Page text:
|A selection of mutants|
I've had the rules for three or four years, and we've played them fairly often over that time, but usually simply as a sci-fi take on Song of Blades and Heroes, the marvellous fantasy skirmish game that provides the 'engine'. So, we typically just stat up some characters, keep the page with modifiers for high-tech weapons open and then play SBH.
|The field of battle|
So what have we been doing differently? Well, for starters, we've been using the profiles for each species in the book: Q3, C2 for humans (the default in SBH tends to be Q3, C3) and Q4, C3 for mutants. We then gave each side the appropriate leader and champion updates. That meant that Captain Zero, a human leader, is Q2, C2 - very easy to activate, but not especially formidable in combat, even when decked out in power armour (+2 C) and equipped with a jetpack (the Flying trait) and a sub-machine gun (+2 C).
We've also paid much more attention to the differences between weapons. It was only fairly recently that I noticed that the titular death-ray guns don't just add 2 to combat rolls, but are also Lethal (killing on a 'win' rather than a 'doubling': something that should have been obvious!). So we've been making sure that was observed. And we've also been using multiple-shot rule for most high-tech weapons - a big departure from SBH - and the slower rate of fire for primitive weapons like bows and crossbows (which need an action to be reloaded in MDRG).
All of our SBH and MDRG games involve wandering monsters, which add a bit of extra spice. Before the game, I line up six beasties in order of power, with stats assigned to each. At the end of each turn, someone rolls a d6; a six means that a wandering monster (d6 roll for which) appears at a random table edge. This adds a lot of unpredictability to the game: players have to watch their backs.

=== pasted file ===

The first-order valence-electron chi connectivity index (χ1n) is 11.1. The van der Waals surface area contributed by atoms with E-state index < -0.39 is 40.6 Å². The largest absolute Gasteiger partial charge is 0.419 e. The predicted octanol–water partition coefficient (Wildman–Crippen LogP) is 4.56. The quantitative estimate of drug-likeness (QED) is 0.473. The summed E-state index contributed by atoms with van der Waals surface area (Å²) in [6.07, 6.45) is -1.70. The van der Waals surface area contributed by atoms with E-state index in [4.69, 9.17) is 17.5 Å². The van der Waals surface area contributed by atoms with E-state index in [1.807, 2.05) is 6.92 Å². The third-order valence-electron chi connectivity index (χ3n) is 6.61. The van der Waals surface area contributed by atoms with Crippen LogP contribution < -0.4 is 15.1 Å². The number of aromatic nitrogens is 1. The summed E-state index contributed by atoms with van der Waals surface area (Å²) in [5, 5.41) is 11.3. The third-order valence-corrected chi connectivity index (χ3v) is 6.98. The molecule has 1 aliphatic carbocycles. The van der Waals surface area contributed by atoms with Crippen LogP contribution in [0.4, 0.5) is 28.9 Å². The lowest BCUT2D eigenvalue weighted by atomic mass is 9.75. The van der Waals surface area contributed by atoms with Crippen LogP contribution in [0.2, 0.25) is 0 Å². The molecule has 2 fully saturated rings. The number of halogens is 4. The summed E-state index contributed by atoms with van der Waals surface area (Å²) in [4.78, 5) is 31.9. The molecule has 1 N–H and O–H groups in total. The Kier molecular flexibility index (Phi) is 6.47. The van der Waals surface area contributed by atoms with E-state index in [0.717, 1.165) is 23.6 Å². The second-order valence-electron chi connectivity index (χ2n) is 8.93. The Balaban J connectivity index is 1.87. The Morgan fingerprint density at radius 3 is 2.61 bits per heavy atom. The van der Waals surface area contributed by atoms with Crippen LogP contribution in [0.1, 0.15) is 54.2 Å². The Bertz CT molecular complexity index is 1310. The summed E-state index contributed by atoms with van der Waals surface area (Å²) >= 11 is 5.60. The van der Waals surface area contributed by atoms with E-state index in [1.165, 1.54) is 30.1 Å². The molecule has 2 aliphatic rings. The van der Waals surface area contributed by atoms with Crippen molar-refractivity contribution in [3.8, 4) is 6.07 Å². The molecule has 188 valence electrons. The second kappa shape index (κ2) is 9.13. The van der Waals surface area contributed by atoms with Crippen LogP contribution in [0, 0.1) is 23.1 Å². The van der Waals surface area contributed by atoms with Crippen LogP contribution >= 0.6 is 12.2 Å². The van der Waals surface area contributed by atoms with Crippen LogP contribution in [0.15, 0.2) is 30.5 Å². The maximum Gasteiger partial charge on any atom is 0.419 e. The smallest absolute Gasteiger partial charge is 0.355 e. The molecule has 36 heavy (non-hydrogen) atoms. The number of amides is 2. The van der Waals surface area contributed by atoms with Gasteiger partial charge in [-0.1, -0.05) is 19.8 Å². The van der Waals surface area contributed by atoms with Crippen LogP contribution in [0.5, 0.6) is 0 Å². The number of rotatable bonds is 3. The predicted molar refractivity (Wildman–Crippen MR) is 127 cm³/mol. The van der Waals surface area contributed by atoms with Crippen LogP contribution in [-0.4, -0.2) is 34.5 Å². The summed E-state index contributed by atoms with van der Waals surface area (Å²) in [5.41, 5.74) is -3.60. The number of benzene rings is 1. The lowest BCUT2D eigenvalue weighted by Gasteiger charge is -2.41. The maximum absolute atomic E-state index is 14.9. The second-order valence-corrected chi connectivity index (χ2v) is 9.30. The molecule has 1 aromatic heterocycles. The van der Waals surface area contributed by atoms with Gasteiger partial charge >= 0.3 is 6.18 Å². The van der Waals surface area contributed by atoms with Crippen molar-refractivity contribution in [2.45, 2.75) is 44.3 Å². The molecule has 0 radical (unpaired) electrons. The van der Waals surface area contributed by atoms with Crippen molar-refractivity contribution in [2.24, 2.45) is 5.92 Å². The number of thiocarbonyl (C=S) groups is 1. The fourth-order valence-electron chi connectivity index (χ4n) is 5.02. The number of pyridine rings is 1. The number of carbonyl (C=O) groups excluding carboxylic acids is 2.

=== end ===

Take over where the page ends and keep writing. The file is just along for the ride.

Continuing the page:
Our most recent game put a twist on this. The game centred around cargo from a downed aircraft that had broken up over an alien hive. The players' squads had to retrieve some of this while avoiding or fighting off angry, bug-like aliens that emerged from several 'spawning points'. A d6 was rolled for each of these at the end of a turn; only a 1 failed to produce aliens, with other numbers spawning various types of bug.
|Bugs and their spawning points|
That got me thinking about how MDRG and SBH combat is generally much more enjoyable and dynamic than most RPG systems. And that in turn prompted me to dig out the Tales of Blades and Heroes RPG rules from Ganesha. I'm planning a hybrid skirmish/RPG run-out with those this weekend.